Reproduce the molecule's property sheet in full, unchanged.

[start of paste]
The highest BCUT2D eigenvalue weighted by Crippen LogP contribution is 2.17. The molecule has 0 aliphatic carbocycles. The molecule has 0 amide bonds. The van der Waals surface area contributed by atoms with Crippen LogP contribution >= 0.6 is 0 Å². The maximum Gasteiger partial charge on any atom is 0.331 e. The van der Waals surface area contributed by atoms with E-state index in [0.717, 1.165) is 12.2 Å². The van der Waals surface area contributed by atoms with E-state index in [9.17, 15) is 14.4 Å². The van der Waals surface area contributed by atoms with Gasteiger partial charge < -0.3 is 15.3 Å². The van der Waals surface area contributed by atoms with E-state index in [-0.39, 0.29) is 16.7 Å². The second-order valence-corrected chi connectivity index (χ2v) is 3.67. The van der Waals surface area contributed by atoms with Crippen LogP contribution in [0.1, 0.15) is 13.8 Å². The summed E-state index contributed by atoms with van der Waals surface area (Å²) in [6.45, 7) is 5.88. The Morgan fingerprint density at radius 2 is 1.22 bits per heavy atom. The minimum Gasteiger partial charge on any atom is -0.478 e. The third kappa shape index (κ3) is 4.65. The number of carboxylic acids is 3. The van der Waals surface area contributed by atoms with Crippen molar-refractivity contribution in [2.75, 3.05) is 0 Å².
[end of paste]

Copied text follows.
The highest BCUT2D eigenvalue weighted by Crippen LogP contribution is 2.17. The molecule has 0 aliphatic carbocycles. The molecule has 0 amide bonds. The van der Waals surface area contributed by atoms with Crippen LogP contribution >= 0.6 is 0 Å². The maximum Gasteiger partial charge on any atom is 0.331 e. The van der Waals surface area contributed by atoms with E-state index in [0.717, 1.165) is 12.2 Å². The van der Waals surface area contributed by atoms with E-state index in [9.17, 15) is 14.4 Å². The van der Waals surface area contributed by atoms with Gasteiger partial charge < -0.3 is 15.3 Å². The van der Waals surface area contributed by atoms with E-state index in [-0.39, 0.29) is 16.7 Å². The second-order valence-corrected chi connectivity index (χ2v) is 3.67. The van der Waals surface area contributed by atoms with Crippen LogP contribution in [0.1, 0.15) is 13.8 Å². The summed E-state index contributed by atoms with van der Waals surface area (Å²) in [6.45, 7) is 5.88. The Morgan fingerprint density at radius 2 is 1.22 bits per heavy atom. The minimum Gasteiger partial charge on any atom is -0.478 e. The third kappa shape index (κ3) is 4.65. The number of carboxylic acids is 3. The van der Waals surface area contributed by atoms with Crippen molar-refractivity contribution in [2.75, 3.05) is 0 Å².